…Answering the age-old question, “Who are these guys?”
Burt Hooton pitched 15 seasons, mainly for the Cubs and Dodgers. He threw a no-hitter in his first appearance of 1972… and right off the bat we can stop wondering about who the best player on this card is. He pitched in three World Series, was an All-Star in 1981, and finished a distant 2nd to Gaylord Perry in the 1978 Cy Young Award voting.
Burt Hooton is currently the pitching coach for the Class A Fort Wayne Tin Caps
Gene Hiser played for the Cubs from 1971 to 1975, generally splitting time between the Majors and AAA. The main exception to this pattern was 1973, where he played 100 games for the Cubbies despite a .174 batting average.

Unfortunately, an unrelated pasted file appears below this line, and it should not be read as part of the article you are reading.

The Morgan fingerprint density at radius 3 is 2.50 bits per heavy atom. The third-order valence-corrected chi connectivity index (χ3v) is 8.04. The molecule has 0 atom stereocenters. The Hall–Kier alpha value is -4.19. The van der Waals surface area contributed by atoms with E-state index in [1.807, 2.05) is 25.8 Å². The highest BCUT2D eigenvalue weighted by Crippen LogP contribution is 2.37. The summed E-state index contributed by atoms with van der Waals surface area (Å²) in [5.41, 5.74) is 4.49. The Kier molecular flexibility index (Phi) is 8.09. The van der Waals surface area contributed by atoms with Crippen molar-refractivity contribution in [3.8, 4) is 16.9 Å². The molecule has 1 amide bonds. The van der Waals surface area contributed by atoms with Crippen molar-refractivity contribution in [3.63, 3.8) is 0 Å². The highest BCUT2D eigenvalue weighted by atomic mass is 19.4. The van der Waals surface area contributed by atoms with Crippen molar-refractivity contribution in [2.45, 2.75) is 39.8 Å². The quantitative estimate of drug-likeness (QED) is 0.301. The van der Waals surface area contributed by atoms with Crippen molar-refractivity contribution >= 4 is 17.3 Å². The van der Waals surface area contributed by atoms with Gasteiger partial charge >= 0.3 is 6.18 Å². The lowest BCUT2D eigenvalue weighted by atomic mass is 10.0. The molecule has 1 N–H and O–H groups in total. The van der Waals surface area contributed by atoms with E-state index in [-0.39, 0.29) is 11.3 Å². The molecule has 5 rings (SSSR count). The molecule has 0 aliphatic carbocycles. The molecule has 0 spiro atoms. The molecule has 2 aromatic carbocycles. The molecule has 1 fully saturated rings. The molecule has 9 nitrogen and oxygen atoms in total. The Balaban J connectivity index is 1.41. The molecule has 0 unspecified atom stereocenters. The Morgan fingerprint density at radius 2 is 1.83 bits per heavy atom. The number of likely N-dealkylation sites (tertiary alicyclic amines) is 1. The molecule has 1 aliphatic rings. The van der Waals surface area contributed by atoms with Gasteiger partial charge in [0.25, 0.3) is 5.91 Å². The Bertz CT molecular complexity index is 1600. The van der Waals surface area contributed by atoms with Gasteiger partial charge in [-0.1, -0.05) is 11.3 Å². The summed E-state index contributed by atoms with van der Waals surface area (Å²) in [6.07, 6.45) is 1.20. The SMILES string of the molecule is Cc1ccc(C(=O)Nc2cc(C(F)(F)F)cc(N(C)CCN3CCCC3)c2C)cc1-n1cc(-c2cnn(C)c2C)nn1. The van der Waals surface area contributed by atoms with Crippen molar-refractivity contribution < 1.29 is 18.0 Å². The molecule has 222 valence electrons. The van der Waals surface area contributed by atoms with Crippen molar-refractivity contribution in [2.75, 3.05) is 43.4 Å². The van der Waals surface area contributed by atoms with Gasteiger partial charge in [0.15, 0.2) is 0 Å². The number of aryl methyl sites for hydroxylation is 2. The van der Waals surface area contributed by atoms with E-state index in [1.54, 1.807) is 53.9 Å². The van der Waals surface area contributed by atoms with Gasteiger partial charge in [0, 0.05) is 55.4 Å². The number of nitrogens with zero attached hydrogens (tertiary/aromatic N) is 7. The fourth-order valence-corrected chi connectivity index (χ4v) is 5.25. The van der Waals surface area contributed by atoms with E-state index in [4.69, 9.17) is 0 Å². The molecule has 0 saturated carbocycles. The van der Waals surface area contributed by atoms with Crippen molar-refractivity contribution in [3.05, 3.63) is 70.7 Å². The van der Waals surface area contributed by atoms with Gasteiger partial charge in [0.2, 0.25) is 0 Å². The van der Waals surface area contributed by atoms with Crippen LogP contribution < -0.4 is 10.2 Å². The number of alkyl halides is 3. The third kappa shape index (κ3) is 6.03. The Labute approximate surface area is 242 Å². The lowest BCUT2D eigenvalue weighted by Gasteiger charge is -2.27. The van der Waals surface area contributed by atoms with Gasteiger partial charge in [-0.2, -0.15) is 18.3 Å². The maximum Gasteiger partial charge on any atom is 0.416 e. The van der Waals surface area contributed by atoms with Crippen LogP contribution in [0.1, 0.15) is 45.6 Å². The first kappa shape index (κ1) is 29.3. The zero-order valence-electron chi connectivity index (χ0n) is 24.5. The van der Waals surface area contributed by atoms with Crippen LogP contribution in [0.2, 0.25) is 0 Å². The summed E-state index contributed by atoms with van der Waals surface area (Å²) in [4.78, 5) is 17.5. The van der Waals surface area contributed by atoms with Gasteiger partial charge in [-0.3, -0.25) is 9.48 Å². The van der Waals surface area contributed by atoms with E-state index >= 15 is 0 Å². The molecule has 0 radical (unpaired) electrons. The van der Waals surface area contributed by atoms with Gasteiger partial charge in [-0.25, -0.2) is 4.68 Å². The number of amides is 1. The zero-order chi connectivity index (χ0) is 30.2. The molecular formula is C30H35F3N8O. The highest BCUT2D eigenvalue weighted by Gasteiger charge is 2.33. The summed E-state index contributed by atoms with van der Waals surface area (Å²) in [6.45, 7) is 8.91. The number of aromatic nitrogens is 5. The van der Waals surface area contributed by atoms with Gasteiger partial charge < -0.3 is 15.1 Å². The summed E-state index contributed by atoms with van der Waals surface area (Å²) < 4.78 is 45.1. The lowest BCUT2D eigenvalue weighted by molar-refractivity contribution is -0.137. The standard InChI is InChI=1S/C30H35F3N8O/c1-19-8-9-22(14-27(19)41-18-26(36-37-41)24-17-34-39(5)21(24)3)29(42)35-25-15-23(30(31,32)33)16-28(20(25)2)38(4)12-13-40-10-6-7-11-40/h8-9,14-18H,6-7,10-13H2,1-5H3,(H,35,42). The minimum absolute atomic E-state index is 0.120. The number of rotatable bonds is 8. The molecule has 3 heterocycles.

Hiser also appeared on a 1974 Topps card.
Earl Stephenson wasn’t a star for the Cubs in 1972; he didn’t even play for them that year. Instead, he was traded to the Brewers, with Jim Lonborg, for Jose Cardenal. After pitching a career-high 35 games, Stephenson was traded to the Phillies in a trade involving Lonborg (again), Ken Brett, and Don Money.
From 1973 to 1979, Stephenson was a mainstay in AAA, although he did make appearances with the Orioles in 1977 and 1978.
Closest To Being A Star: One would be severely misguided to suggest that anyone but Burt Hooton is the closest to being a star. The question could be put to rest after asking “Have any of you guys been on a Major League baseball card issued after 1974?”